Frequently Asked Questions
Preparing for our tours
Our tours are an incredible way to connect, explore and learn. The women we visit open up their homes or places of business to us, and we have the wonderful opportunity to have a lovely chat with them. Conversations touch on everything from business to community to upcoming events-like a wedding-and are free-flowing and unscripted. Below we've put together some helpful tips so you may be better prepared for our day together.
Where do our tours go?
The communities that we visit on the tour depend on which groups of women are currently in the tour stage of the loan process, i.e. in their second loan cycle or beyond. We generally visit one or two communities during a tour, some of them are well known, like Teotitlán del Valle, and others are less known, like Abasolo. You can learn more about the towns we work with here.These towns are located approximately 25-60 minutes outside of the Oaxaca City center.
What do we see and do?
On the tour, we'll stop in the town centers to admire the daily rhythms of life and the community's beautiful church. Generally, we visit two groups, each made up of three women who are participating in our loan program. Each of the women we visit will present her project —whether its weaving rugs or raising chickens, selling flowers or making tortillas— and explain what she has done with past loans, and what she plans to do with subsequent loans. You will hear about the projects, see them in action, learn about their community, and have a chance to ask any questions about how it all works. We'll also eat lunch at the business of one of the women in our program, either at her restaurant or home, to offer another way in which we can further support our borrowers and their businesses.
What are the mobility and access issues?
Tour participants are not required to walk long distances during the tour. It may be possible that we will have to walk short distances, as we visit a few different houses and destinations in the communities, however, the van is available to transport us from house to house if people prefer not to walk. Please note that sometimes we do visit houses that have driveways or entrances that must be accessed at least partially on foot. We may experience different terrains, including unpaved roads, cobble stone and varying inclines. If you have limitations to your mobility, or concerns about access, please let En Vía know when making your tour booking. Most importantly, we ask you to know and identify your own limitations.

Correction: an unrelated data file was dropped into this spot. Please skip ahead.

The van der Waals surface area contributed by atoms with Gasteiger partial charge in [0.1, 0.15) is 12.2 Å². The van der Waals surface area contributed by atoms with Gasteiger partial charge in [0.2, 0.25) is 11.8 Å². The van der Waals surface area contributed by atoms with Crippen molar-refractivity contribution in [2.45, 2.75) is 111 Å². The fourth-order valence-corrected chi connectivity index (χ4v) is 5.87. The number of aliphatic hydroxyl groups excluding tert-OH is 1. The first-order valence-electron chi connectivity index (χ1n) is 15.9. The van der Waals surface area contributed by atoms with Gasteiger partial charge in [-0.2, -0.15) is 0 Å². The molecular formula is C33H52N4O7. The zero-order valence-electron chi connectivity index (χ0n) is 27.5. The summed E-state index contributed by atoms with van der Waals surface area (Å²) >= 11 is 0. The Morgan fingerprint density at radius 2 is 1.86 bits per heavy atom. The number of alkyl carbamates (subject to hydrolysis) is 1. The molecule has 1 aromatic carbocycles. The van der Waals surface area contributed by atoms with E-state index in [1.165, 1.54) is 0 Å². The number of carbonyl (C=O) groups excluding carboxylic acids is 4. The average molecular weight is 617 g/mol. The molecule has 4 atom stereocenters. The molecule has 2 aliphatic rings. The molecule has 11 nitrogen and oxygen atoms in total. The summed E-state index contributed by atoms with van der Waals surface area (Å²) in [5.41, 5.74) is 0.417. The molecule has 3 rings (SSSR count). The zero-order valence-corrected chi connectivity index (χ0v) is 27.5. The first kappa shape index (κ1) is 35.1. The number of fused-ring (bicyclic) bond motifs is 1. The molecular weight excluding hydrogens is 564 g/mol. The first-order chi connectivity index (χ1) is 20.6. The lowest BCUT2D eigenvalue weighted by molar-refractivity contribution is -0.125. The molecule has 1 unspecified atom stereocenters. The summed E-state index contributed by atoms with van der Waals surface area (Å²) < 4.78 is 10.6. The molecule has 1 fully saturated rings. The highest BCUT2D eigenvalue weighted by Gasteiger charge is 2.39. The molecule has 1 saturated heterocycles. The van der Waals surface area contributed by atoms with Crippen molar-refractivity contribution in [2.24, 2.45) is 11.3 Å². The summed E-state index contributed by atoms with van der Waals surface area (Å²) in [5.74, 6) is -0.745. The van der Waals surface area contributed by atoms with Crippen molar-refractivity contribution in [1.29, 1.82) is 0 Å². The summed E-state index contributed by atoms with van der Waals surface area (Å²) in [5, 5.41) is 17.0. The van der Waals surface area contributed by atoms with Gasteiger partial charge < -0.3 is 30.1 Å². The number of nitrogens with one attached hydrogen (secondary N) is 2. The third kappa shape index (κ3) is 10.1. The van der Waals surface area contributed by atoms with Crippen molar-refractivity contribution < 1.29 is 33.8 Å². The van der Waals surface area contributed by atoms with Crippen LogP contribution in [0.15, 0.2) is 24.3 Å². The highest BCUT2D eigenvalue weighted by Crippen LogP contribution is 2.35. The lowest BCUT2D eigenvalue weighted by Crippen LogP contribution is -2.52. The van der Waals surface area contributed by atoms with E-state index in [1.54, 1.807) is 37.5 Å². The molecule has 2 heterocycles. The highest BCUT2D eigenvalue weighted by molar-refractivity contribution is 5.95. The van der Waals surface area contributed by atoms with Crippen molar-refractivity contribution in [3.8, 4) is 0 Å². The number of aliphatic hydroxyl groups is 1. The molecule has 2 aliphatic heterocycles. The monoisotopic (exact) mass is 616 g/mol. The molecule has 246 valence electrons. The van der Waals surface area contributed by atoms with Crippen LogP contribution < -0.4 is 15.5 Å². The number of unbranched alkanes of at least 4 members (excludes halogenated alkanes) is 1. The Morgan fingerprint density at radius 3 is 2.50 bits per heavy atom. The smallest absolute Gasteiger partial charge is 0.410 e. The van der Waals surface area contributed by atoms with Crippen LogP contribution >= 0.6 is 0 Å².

How should I dress and how can I prepare for the elements?
Our tours visit a variety of different homes and places of businesses. Sometimes we find ourselves outside, in unpaved areas, yards where there are animals and equipment, workshops, and sunny spots. We highly recommend that visitors bring a hat and sunscreen. Comfortable shoes are essential, close-toed-shoes are suggested. We strongly advise you to bring bottled water. Spring months are hot in Oaxaca, and proper hydration is vital to enjoying the day. Women dress conservatively in the communities, it is very rare to see anyone in shorts, you may want to consider this for the tour. In the winter months, it tends to cool off in the evening, and we recommend that you bring a light sweater. In summer months from June to September, we often experience rain, especially on afternoon tours, and we urge you to consider bringing a raincoat and/or umbrella.